In this study, fifteen heterosexual couples were interviewed on two occasions after having been provided with self-testing kits. A total of thirty men and women participated. Researchers asked if the participants experienced coercion by their partners to take the test. Some women reported feeling empowered by the option to bring a self-test home. More men than women said they felt coerced to take the test. Some of the participants rationalized coercion as sometimes acceptable or ethical, where there was history of infidelity, for example. Others characterized coercion as an “infringement of human rights,” according to the study’s authors. The study framed coercion as a culturally-informed concept and concluded that in certain contexts, under particular conditions, men and women expressed tolerance for coercion.
This raises a range of important questions about minimizing the risk of coercion in culturally appropriate ways. Details about what led women to feel empowered and how that affected their choices is important to understand. Certainly, the issue is complex—the privacy associated with testing at home may be appealing and empowering, and it may also invite coercion. What’s more, the privacy surrounding this technology might make it difficult for the field to ascertain if the net effect increases or reduces safety.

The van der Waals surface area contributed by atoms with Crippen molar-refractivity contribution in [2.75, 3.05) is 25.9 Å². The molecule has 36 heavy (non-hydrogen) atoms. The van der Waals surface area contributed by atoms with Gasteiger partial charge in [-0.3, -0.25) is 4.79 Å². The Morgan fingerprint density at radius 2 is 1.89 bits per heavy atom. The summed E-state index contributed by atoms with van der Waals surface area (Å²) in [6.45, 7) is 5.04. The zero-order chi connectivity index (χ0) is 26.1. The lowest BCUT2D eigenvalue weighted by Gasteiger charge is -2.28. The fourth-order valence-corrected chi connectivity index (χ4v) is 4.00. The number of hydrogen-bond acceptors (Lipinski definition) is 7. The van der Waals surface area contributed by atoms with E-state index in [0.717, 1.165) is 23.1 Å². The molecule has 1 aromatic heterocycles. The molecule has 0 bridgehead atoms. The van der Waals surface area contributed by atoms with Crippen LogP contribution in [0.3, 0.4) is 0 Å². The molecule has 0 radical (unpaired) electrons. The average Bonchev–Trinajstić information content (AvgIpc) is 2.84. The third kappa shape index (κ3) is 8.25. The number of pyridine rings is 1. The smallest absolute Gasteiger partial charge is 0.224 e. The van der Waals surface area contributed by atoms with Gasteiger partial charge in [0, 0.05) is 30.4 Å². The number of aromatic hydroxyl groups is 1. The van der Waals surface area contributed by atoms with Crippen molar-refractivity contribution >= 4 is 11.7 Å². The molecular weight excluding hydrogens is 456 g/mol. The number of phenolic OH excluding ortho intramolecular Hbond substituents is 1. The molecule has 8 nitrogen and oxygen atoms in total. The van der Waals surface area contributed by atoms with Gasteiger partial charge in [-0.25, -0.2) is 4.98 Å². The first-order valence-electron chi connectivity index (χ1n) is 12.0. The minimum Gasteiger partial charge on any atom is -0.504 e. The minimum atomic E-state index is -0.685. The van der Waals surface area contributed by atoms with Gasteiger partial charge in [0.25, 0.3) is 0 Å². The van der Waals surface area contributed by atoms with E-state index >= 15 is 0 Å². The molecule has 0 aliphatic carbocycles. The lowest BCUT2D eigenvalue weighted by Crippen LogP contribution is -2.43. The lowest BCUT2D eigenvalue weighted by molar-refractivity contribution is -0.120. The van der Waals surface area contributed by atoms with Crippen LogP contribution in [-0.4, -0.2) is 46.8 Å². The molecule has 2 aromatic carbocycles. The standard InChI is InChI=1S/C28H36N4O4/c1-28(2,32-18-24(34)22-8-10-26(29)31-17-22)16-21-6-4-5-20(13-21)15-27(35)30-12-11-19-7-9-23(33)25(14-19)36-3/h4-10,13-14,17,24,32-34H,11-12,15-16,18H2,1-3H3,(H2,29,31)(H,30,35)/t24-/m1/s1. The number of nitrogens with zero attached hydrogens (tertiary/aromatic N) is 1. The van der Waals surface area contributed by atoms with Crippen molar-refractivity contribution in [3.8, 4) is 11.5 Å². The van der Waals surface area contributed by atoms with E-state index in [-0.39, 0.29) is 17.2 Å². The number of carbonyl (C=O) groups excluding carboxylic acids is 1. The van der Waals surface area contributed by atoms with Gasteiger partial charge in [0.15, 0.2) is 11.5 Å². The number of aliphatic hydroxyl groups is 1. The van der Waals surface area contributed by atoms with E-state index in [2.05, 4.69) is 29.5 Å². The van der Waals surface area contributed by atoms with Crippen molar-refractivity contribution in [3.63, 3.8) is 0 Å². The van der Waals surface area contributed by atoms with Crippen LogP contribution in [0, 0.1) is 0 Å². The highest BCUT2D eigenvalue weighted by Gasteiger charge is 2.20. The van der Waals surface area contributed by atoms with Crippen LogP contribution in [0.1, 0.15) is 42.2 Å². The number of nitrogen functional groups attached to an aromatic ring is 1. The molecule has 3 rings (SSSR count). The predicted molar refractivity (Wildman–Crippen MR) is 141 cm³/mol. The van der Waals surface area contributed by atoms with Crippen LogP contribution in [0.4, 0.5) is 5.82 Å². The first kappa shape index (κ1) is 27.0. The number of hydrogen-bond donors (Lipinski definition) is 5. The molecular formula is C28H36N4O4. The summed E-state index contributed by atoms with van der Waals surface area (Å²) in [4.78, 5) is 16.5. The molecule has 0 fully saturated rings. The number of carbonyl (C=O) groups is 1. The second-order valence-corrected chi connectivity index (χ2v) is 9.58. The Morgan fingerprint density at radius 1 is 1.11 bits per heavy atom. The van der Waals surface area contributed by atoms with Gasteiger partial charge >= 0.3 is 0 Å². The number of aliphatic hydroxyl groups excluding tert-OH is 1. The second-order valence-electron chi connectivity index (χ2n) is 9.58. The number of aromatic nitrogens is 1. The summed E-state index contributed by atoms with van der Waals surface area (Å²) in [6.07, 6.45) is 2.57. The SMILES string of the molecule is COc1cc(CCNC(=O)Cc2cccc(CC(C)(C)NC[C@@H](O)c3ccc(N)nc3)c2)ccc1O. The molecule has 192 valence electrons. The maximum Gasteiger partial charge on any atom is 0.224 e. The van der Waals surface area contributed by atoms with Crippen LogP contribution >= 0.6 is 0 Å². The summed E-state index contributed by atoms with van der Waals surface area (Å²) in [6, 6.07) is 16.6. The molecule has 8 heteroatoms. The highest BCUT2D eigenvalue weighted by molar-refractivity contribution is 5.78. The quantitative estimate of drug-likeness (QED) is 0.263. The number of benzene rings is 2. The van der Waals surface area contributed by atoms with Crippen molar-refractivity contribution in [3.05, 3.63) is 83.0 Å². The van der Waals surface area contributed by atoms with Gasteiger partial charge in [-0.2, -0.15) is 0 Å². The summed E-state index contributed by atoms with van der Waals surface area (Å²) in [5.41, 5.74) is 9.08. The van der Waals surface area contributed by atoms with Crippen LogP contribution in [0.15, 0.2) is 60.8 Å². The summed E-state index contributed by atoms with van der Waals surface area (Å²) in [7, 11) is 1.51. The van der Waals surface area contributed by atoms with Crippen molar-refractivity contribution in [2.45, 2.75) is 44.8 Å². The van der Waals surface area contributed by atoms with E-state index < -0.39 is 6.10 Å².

Self-testing offers the potential to quickly expand the global population who knows their status. Such a tool belongs alongside an equal imperative in the fight against HIV: an absolute commitment to protect human rights. More exploration is necessary and these studies, while leaving questions, also support that ongoing work.
Home Tests – Centers for Disease Control and Prevention